Harmonica For Dummies
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The diatonic harmonica is designed to play in just one key. Even though you can play it in several keys or positions, you’ll likely want several keys of harps so you can just pick up a harp in the right key for whatever song comes up.

If you can play a tune on a harmonica in one key, you can play that tune in any key just by picking up a harmonica in the appropriate key and executing the same sequence of holes and breaths you already know. For instance, if you play “Mary Had a Little Lamb” on a C-harp, it comes out in the key of C.

Want to play it in A instead? Just pick up an A-harp and play the exact same sequence of holes and breaths you played on the C-harp, and that familiar melody comes out in the key of A. To play that tune in different keys on a piano or saxophone, you need to learn a different set of note names, fingerings, and action patterns for each of the different keys.

Playing in different keys on different harmonicas means that you need a collection of different-keyed harmonicas and you need to change harps as the keys of songs change. That’s why you may see harp players onstage constantly picking up and putting down different harmonicas between songs, switching harps in the middle of tunes, or wearing vests or bandoliers festooned with pouches containing a dozen or so harmonicas.

The most popular keys are available just about everywhere harmonicas are sold. As you start to seek out harps in the more obscure sharp and flat keys, you may have to special order them or get them from online retailers that specialize in harmonicas.

Purchasing popular keys

As a general rule, the most popular keys of harmonica are C, A, D, and G, in roughly that order. Add to that the keys of F and B♭ó, and you have a basic set of six that’s versatile and travels light. This set also gives you the most popular keys for playing with guitar players.

If you want to work your way up to a full set with all 12 keys, here are three possible strategies:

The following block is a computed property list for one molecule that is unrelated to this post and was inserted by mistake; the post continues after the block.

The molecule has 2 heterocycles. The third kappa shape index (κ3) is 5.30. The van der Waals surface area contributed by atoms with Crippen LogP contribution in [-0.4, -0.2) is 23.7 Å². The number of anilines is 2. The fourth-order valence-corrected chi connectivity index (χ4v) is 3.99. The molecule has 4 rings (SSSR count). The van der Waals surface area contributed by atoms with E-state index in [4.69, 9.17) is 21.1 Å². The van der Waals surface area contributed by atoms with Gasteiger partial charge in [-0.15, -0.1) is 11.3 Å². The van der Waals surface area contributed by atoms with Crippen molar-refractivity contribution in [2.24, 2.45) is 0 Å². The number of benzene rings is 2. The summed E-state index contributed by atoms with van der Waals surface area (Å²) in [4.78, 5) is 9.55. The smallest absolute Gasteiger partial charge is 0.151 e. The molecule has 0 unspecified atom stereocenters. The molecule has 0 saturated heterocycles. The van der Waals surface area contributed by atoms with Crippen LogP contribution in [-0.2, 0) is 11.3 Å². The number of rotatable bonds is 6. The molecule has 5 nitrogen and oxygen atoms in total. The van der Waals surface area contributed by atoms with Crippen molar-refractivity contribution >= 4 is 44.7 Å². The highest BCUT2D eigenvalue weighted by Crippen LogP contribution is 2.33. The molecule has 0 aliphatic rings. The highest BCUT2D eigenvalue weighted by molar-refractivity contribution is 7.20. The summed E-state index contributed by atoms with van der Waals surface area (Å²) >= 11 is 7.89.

• Acquire the remaining six keys in diminishing order of popularity: E♭ó, E, A♭ó, D♭ó, B, and F♯.

  • Acquire harps for the keys of specific tunes you play or to play in the favorite keys of the musicians and singers you regularly play or jam with.

  • If you play a lot with horns, then you’ll want harps that play in flat keys — keys that have a flat in the name or in the scale. The best order to get these keys is F, B♭ó, E♭ó, A♭ó, and D♭ó. To those keys, add a harmonica in G, and you’ll have the flat keys covered pretty well.

Expanding your range with harps in high and low keys

A C-harp has middle C as its lowest note, and its range is more or less in the middle of harmonica ranges.

Harmonicas in the keys of G, A♭ó, A, B♭ó, and B are all lower in pitch than a C-harp and have a deeper, mellower sound, while harps in the keys of D♭ó, D, E♭ó, E, F, and F♯ are higher than a C-harp and have a crisper sound.

Harp players like to extend the range of harmonica sounds with high G and high A harps for an even brighter, crisper response than an F♯ harp. But players also like the deep, mellow, muscular sounds as the range of harmonica keys extends down toward the bass, from low F all the way down to double-low F, two full octaves below a regular F harp.

High and low harps can be a lot of fun to play and can add variety to your sound.

About This Article

This article is from the book:

About the book author:

Winslow Yerxa is a widely known and respected harmonica player, teacher, and author. He has written, produced, and starred in many harmonica book and video projects, and provides harmonica instruction worldwide. In addition to teaching privately, he currently teaches at the Jazzschool in Berkeley, California.

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